Know Thy Customers’ Markets

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Michael on Product Management and Marketing has posted the first in his series of product management commandmentsKnow Thy Customer. He provides five tips on how to know your customer better. We extend his idea to include understanding our customers’ markets, and provide more tips. By analogy, this is the difference between a detective who studies a criminal and a profiler who seeks to understand a class of criminals.

Why Must We Know Our Customers?

As Michael points out, the key trait of an effective product manager is one who knows her customers. As product managers, we have to understand our customers’ problems and convert them into requirements. From those requirements we define solutions, represented as products. Without a good understanding of our customer, we can’t identify the most important problems, and therefore can’t create the most valuable solutions.

Michael suggests five ways to know our customers better:

  1. Listen to customers.
  2. Usability tests.
  3. Follow-me-home.
  4. Walk-a-mile.
  5. Customer surveys and focus groups.

Michael’s article

Know Thy Customer’s Market

One of many points that Pragmatic Marketing makes in their training is that product managers need to focus on multiple customers, not individual customers. They replace the “become a customer expert” goal with “become a market expert.” This helps drive their point home. We think we need to know our customer’s market, and not just our customer.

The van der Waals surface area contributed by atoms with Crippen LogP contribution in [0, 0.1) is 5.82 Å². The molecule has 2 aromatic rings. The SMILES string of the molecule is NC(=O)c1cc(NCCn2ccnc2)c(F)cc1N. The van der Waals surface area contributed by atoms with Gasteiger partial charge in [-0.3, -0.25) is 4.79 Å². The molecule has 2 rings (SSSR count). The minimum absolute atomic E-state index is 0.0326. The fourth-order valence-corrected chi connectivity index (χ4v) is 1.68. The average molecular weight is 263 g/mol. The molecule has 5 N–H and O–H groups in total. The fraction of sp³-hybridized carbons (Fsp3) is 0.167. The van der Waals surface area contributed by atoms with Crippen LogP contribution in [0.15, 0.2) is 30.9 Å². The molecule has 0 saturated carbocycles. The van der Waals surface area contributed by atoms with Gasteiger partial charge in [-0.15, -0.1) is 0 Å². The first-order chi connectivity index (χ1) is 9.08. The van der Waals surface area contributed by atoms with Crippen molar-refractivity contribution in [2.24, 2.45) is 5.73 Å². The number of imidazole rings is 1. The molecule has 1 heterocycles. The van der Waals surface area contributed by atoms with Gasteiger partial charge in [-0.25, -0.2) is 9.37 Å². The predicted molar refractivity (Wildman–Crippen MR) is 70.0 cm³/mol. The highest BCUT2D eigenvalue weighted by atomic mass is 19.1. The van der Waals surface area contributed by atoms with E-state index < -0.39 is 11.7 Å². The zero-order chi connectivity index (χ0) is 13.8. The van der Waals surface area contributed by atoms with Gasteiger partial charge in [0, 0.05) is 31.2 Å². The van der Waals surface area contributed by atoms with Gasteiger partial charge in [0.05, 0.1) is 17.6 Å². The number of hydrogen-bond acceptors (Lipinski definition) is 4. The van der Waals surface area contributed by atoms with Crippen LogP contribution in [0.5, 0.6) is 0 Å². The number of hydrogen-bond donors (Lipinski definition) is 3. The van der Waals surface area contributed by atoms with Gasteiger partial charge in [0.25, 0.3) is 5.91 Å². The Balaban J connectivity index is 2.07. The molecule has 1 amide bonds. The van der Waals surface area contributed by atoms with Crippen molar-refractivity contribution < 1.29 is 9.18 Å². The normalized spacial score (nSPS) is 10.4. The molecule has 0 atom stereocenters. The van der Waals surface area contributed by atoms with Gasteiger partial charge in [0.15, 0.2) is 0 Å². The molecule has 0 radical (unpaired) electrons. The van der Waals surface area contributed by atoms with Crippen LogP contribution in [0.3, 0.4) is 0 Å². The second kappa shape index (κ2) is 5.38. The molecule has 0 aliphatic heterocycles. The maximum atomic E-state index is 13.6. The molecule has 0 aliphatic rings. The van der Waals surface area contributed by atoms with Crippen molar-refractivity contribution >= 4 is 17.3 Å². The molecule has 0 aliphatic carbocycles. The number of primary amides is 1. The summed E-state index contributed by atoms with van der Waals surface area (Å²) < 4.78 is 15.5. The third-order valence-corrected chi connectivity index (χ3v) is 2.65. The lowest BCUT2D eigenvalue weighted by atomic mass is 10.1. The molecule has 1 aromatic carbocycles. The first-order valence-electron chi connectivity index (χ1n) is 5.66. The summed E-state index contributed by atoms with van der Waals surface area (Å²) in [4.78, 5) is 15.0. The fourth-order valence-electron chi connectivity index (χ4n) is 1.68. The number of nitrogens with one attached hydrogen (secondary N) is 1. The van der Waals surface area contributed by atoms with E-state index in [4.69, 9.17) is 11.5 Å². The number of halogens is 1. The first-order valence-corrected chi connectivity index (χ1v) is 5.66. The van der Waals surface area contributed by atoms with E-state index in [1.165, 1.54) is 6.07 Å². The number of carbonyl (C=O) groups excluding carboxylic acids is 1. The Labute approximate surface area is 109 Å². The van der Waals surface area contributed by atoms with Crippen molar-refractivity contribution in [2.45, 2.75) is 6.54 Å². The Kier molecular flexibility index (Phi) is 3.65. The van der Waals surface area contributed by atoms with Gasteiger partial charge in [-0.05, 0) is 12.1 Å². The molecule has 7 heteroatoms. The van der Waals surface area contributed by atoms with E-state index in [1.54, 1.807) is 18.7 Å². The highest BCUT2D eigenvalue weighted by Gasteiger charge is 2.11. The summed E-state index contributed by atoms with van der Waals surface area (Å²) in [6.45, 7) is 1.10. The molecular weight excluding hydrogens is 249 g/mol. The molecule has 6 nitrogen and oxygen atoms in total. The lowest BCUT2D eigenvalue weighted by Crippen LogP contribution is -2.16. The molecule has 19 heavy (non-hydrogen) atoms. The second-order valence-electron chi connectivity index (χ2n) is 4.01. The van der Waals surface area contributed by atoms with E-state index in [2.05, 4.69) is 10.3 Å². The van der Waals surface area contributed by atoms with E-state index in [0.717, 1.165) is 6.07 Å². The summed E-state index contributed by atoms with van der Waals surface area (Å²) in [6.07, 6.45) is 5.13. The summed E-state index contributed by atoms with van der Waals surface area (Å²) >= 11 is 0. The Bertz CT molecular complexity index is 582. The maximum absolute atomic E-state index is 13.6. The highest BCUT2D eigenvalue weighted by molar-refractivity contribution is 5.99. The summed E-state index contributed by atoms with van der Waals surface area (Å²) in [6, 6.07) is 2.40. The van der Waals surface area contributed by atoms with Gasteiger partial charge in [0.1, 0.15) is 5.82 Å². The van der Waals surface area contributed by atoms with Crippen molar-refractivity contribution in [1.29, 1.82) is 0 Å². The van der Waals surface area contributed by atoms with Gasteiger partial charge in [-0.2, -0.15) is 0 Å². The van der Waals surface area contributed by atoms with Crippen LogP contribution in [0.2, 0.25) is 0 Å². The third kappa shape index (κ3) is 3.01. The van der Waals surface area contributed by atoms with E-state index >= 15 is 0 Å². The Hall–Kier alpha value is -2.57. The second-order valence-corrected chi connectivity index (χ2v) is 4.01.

Understanding the market our customer requires us to know not only our customer, but our customer’s competition. Knowing our customer helps us understand the important and valuable problems. Knowing her competition’s problems helps us know which problems have value for multiple customers. One-customer problems require custom solutions. We want to maximize the time we spend on creating reusable valuable product features.

Michael definitely uses the plural when talking about understanding customers. We are taking this one step further, to include understanding of potential customers.

Things to Know About Our Customer’s Markets

  1. The competitive landscape. Are there few or many companies in the space? Is it an oligopoly, monopoly, or free market?
  2. How does our customer compete? What are the factors that our customer believes make them (or will make them) competitive? Do they compete on price or features? Do they rely on existing customers or new customers for their growth?
  3. Is the market growing, shrinking or stagnating? Is our customer fighting for a larger slice of a shrinking pie?
  4. What might disrupt this market? Our customer’s market is at risk of being obviated or obliterated at any time. Our customer may or may not accept this reality. At a minimum, we will understand our customers better by understanding their risks.

In addition to learning about potential customers, we also get a deeper understanding of our current customers by studying their markets.

More Sources of Customer Information

In addition to Michael’s five tips, we would suggest the following for each major player in the market:

  1. Read the annual report. In addition to market data, we will find out what the CEO believes to be the most important objectives of our customer. This will help with prioritization of requirements.
  2. Understand the users. Creating personas to characterize the users of our software at our customer helps us make better design decisions.
  3. Diagram the political power in the organization. Politicians hold the trump cards for all software projects. By understanding who the real decision makers and influencers are, we can markedly improve our prospects for successful software sales. [Note: This applies to enterprise software more so than shrink-wrapped software.]


It is neccessary, but not sufficient to understand a customer. It is far better to understand the market of customers.

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